Thursday, October 2, 2014

The Secret Origin of the Wonder Woman (Cookie Cutter)

When I was toying with the idea of getting a 3d printer, I discovered that one of the main feedstocks used by home printers is a food-safe plastic. Indeed, PLA (polylactide) is made from starches and used for lightweight food containers. Our household being what it is, it was a quick jump from there to the realization that, with a bit of work, I could make just about any cookie cutter we could come up with a design for. It's just a matter of taking a 2d outline and extruding it through a third dimension. I mentioned that to my lovely and talented spouse. A 3d printer was ordered that day.

It turns out that figuring out how to go from design to cutter is actually kinda complicated, even when you've dealt with the non-trivial task of figuring out just how to make a 3d printer work. However, one can work out a pretty clear path. Here's how I do it:

Starting With a 2d Image

You need a very clean black-and-white line drawing of the image you want to turn into a cookie. The only thing you should have is the outline of the pattern you want to see: no shading, no suggestion of height or depth. You may be able to outline areas which you will later shade or otherwise model, but those features aren't part of the shape you're defining in the cutout. And the simpler the image is, the better. You're working in a medium which doesn't give you great resolution. Logos and individual letters are fine, but trying to do, say, faces or long strings of text is asking for trouble. For the Wonder Woman cutter, it started out something like this:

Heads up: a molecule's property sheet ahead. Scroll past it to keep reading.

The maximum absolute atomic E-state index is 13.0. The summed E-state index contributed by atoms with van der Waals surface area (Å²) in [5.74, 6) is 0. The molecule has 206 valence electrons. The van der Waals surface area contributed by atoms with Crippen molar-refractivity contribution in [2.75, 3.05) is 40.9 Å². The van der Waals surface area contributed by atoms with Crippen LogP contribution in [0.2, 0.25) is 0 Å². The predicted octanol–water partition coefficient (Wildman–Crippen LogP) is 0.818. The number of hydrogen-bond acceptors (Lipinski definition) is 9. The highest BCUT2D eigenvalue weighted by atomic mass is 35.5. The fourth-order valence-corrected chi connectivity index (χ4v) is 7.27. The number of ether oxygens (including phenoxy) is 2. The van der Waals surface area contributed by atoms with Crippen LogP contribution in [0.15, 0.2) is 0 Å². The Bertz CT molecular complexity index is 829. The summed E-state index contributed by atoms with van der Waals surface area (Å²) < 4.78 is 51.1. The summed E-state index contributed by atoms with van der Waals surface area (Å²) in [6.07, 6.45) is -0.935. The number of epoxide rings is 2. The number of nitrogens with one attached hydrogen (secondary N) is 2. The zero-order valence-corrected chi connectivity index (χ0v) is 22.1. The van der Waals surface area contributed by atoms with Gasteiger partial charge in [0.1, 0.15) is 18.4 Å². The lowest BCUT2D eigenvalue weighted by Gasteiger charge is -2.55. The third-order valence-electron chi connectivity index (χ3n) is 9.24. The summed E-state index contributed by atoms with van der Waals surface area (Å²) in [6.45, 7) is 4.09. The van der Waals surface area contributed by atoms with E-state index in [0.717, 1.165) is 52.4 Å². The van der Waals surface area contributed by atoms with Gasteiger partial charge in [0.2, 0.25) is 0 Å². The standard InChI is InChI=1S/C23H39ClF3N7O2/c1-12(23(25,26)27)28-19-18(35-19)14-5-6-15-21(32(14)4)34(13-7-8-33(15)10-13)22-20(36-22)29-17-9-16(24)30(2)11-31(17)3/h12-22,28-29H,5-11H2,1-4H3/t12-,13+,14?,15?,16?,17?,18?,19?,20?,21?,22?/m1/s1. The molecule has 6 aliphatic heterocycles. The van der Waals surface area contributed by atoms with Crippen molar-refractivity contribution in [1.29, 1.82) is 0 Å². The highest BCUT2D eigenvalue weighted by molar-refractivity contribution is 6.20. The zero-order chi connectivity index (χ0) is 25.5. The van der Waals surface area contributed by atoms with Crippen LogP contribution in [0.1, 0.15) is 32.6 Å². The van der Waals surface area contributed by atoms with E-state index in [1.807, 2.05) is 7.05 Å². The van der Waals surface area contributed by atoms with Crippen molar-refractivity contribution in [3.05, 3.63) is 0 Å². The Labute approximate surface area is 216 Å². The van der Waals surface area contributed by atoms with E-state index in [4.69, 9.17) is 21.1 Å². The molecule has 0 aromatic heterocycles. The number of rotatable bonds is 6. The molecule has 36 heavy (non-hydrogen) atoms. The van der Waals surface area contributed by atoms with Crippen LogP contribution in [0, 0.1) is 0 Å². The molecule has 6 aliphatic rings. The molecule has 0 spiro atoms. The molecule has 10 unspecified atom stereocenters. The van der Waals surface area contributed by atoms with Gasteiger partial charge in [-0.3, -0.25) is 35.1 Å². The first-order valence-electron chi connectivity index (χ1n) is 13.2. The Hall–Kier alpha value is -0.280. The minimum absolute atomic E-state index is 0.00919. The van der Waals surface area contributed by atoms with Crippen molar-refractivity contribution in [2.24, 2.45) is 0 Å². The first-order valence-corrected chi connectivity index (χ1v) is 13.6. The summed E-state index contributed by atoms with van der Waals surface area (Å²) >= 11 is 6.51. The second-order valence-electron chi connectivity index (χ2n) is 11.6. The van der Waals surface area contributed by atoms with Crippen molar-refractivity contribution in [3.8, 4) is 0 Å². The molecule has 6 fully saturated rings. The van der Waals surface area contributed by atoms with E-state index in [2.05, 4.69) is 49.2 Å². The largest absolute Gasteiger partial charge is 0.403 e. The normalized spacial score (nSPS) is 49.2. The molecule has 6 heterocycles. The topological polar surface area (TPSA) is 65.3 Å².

There are some limitations on the complexity of the shape you can use here, though I haven't quite worked them all out. Software downstream seems to object to concentric closed shapes, for example, so particularly complex items may need to be done as separate images to be reassembled elsewhere. For this cutter, the goal was to cut out the big winged-W shape and make an impression of the inner lines without cutting all the way through. This meant inner and outer portions at different heights, so I had to separate the outside W from the internal lines and process and print them separately, like this:

There are also issues specific to cookie cutters to wrangle with in design: particularly acute angles and narrow spaces will print just fine, but as with any other cookie cutter, the dough may not want to come out, and pointy bits cook faster and can brown or even burn before the center of the cookie is cooked through.

Anyway, save this as a .jpg, .png, or whatever other bitmap format you prefer.

Bitmap to Vector

The next step is to convert the bitmap, which is a bunch of individual dots on a grid, to a vector graphic, which defines relationships between a smaller number of points and is more scalable. I use Inkscape for this. Here's what to do:

0. Set the scale. It's important to use consistent units of measurement across programs. I set the unit of measurement to millimeters.
1. Use File-->Import to get the image into Inkscape.
2. Select Path-->Trace Bitmap to convert the bitmap image into a bunch of paths.
3. From the palette on the left side of the screen, click on "Edit paths by nodes" or just hit F2. This puts you in a mode to edit the paths.
4. Hit Ctrl-A to select all the paths.
5. A little up from the "Edit paths" button from #3, click the "Insert new nodes into selected segments" button at least once. That'll establish more points along all those curves. That's important, because in the next step, you'll...
6. Right along the palette across the top of the screen, click on "Make selected segments lines." Turns out OpenSCAD, the software we're using to turn the .dxf into a .stl, hates curves. Adding more nodes in #5 preserves detail you'd lose otherwise.